The biggest fall in salary increases since last year is forecast for Slovakia. Companies there are predicting wage increases of 5.5%, down 1.3% percentage points on last year.
Although salary increases in Eastern Europe are showing signs of stabilising, wage growth remains relatively high there, with a regional average of 7%. Western Europe continues to be the region with the lowest expected salary increases, averaging 3.9% - almost 50% lower than increases forecast for Asia.
In Latin America, companies in Argentina are forecasting salary increases to rise from 11.3% in 2007 to 12.7% in 2008. This is almost double the regional average of 6.4%. (Source ECA International)


Thai travel agents act to minimize threats to business

2008 predicted to be difficult year

The Association of Thai Travel Agents and the Thai Hotels Association have predicted another difficult year for the Thai tourism industry, and hope that the new government will come up with a clear policy to keep the industry afloat. The Thai Prime Minister was expected to name the Cabinet’s appointed tourism and sports minister this week. Both associations plan to meet with the new minister and seek his or her support in tourism policy and marketing. The THA president, Chanin Donavanik, said that the global economic slowdown, rising oil prices and the constant negative press coverage on Suvarnabhumi Airport are factors threatening growth in the Thai tourism industry.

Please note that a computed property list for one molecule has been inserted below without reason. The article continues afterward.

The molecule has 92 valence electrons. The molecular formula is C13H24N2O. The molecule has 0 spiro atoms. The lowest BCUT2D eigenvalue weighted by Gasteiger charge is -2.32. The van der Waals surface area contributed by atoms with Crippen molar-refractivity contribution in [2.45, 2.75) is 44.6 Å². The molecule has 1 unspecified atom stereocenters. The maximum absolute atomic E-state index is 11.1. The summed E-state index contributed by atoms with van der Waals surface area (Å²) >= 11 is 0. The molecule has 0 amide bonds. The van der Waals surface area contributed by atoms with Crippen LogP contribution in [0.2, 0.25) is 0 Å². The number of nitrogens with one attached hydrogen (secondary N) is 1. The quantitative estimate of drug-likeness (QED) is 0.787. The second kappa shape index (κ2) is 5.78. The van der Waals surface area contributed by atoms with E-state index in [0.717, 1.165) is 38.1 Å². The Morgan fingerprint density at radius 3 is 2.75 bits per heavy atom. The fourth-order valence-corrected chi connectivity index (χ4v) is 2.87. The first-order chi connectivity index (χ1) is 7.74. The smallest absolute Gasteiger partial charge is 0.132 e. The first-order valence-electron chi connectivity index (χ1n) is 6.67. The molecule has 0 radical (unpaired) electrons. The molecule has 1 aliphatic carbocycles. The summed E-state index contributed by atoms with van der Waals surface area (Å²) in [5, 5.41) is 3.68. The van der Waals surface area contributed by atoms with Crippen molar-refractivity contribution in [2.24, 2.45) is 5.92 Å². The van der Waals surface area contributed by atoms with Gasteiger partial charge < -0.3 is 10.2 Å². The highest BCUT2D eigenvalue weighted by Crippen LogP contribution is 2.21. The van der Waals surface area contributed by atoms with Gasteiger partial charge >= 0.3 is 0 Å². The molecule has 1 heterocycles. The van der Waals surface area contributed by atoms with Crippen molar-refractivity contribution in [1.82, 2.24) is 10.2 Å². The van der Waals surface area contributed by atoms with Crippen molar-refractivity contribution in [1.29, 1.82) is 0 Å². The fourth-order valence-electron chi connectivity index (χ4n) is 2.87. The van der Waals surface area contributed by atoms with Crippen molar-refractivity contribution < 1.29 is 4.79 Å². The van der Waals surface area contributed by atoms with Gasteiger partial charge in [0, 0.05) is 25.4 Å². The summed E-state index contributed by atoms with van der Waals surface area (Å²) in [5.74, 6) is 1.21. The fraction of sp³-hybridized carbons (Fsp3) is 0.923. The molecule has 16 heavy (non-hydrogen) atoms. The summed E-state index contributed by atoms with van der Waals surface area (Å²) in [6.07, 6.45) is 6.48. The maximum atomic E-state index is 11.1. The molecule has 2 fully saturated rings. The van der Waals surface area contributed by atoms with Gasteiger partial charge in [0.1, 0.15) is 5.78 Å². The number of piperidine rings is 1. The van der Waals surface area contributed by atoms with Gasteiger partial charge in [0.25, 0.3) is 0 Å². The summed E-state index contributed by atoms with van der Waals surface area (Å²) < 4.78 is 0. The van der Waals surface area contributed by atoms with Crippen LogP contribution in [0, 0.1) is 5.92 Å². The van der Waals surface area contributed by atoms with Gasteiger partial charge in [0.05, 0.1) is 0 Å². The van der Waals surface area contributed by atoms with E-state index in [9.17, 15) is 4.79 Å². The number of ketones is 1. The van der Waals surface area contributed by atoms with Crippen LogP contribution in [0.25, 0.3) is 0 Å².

He added that Thai hotels will face more competition when about 30,000 new rooms in higher category hotels come online nationwide by 2010. About 12,000 new rooms are expected to open this year. In view of these challenges, both Chanin and the ATTA president, Apichart Sankary, urged member hotels, inbound agents and tour operators to step up their marketing efforts. “The hotel industry will have to work harder this year, but I hope we will able to wade through all the problems,” Chanin said.


Skål Bangkok invites members to special luncheon meeting

Presidential chain to be given to the new President

Skål International Thailand is holding a very special luncheon meeting for all its members on Tuesday, February 12 at the China Room II, on the 4th floor of the Imperial Queen’s Park Hotel, Bangkok. The purpose of the meeting is to enable members to witness the handover of the Presidential chain from the past President, Mr. Brian Sinclair Thomson, to the new incoming President Mr. Andrew Wood. There will also be a keynote speech from Natwut Amornvivat, the new President of the Thailand Convention and Exhibition Bureau, which will be his first major address to the tourist industry.
The meeting will begin with a “welcome” drink at 12.00 noon; lunch will be served from 12.30 p.m., followed by the address by the guest speaker.